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Brothers who had legs amputated after Marathon bombings, Paul Norden and JP Norden, reunited

The brothers who each lost a leg in the Boston bombings — Paul and JP Norden of Stoneham, Massachusetts — have been reunited.

Jarrod CloweryEnlarge
Boston Marathon bombing victim Jarrod Clowery of Stoneham, Massachusetts describes his ordeal during a press conference at Brigham and Women's Hospital April 30, 2013 in Boston, Massachusetts. (Darren McCollester/AFP/Getty Images)

The brothers who each lost a leg in the Boston bombings — Paul and JP Norden of Stoneham, Massachusetts — have been reunited.

According to ABC News, a tearful Paul Norden, 31, told his brother, JP, 33:

"It’s good to see you."

The response:

“Real good."

The brothers struggled to embrace from their wheelchairs.

Both lost their right leg and Paul also lost his left foot in the second blast near the finish line of the Boston Marathon on April 15.

The brothers were standing with a group of boyhood friends from Stoneham, including Jarrod Clowery, Marc Fucarile and James Costello, cheering on another friend running the marathon, Mike Jefferson.

All five spectating friends were hit by shrapnell and rushed to area hospitals, three of them lost limbs — the Nordens and Fucarile, who lost his right leg while his left leg was broken.

Paul Norden's girlfriend Jackie Webb had a piece of the bomber's backpack removed from the shrapnel embedded in her leg and handed over to FBI evidence technicians.

An image of Clowery looking dazed and bloodied in a Red Sox sweatshirt and shredded jeans was widely circulated in the aftermath of the blasts, the Boston Globe wrote.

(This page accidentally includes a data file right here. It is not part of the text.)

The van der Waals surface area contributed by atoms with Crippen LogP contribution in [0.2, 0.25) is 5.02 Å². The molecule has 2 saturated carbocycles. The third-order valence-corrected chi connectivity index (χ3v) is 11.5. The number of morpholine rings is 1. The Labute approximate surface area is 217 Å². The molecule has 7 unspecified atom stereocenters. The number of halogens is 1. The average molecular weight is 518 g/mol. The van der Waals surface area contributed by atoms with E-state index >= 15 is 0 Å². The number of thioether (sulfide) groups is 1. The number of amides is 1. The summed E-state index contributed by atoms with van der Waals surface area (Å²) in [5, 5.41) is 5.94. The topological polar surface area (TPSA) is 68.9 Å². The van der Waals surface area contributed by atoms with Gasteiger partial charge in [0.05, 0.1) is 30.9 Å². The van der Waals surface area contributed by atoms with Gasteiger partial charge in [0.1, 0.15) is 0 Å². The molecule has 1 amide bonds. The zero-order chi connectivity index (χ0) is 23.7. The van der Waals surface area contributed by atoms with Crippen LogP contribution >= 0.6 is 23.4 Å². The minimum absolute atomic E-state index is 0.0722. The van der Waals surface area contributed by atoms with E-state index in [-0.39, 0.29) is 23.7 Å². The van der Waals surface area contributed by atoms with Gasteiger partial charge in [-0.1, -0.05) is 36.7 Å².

Clowery, 35, was taken to Brigham and Women’s Hospital, while the Nordens had been recovering in Beth Israel Deaconess Medical Center two blocks away.

Jefferson, meanwhile, now kept constant watch over the pals, the Globe wrote, sleeping outside hospital rooms and fetching water and snacks.

Paul Norden said of Jefferson:

"He blames himself. But I told him: It’s not your fault. That bridge has passed. We have to get to a new place.”
 

Meanhile, the Norden family members – their mother, father, another brother, two sisters and aunts and uncles – have been visiting both brothers separately.

Jonathan Norden, 28, said he would gladly "give up both of my legs for my brothers."

The brothers have refused to talk about the suspected bombers, with their mother Liz Norden saying:

"They don’t want to even think about those bastards."

Clowery spoke for the group when he said:

"JP tells me, 'Jarrod, you've got nothing to be sorry about…we're going to get through it. I'm going to use this to become better. And that's when I realized: We are crushing whatever little destruction the bombers caused. We are crushing it."
 

http://www.globalpost.com/dispatch/news/regions/americas/united-states/130430/boston-brothers